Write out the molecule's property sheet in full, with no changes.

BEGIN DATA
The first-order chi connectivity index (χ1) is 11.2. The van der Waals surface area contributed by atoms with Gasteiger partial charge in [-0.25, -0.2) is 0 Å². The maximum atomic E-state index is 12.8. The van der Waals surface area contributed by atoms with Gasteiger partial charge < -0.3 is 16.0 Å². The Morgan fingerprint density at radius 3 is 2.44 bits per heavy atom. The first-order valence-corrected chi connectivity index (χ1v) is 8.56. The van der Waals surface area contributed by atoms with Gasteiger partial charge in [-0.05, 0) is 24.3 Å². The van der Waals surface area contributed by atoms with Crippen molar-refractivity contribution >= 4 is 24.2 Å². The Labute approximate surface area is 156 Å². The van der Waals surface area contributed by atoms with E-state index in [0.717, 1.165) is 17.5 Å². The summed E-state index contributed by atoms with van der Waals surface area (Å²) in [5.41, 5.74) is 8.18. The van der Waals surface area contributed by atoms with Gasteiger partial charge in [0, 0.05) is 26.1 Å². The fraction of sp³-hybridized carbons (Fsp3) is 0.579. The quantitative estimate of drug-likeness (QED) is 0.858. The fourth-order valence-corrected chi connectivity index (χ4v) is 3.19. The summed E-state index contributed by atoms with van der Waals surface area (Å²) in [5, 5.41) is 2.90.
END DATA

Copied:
The first-order chi connectivity index (χ1) is 11.2. The van der Waals surface area contributed by atoms with Gasteiger partial charge in [-0.25, -0.2) is 0 Å². The maximum atomic E-state index is 12.8. The van der Waals surface area contributed by atoms with Gasteiger partial charge < -0.3 is 16.0 Å². The Morgan fingerprint density at radius 3 is 2.44 bits per heavy atom. The first-order valence-corrected chi connectivity index (χ1v) is 8.56. The van der Waals surface area contributed by atoms with Gasteiger partial charge in [-0.05, 0) is 24.3 Å². The van der Waals surface area contributed by atoms with Crippen molar-refractivity contribution >= 4 is 24.2 Å². The Labute approximate surface area is 156 Å². The van der Waals surface area contributed by atoms with E-state index in [0.717, 1.165) is 17.5 Å². The summed E-state index contributed by atoms with van der Waals surface area (Å²) in [5.41, 5.74) is 8.18. The van der Waals surface area contributed by atoms with Gasteiger partial charge in [0, 0.05) is 26.1 Å². The fraction of sp³-hybridized carbons (Fsp3) is 0.579. The quantitative estimate of drug-likeness (QED) is 0.858. The fourth-order valence-corrected chi connectivity index (χ4v) is 3.19. The summed E-state index contributed by atoms with van der Waals surface area (Å²) in [5, 5.41) is 2.90.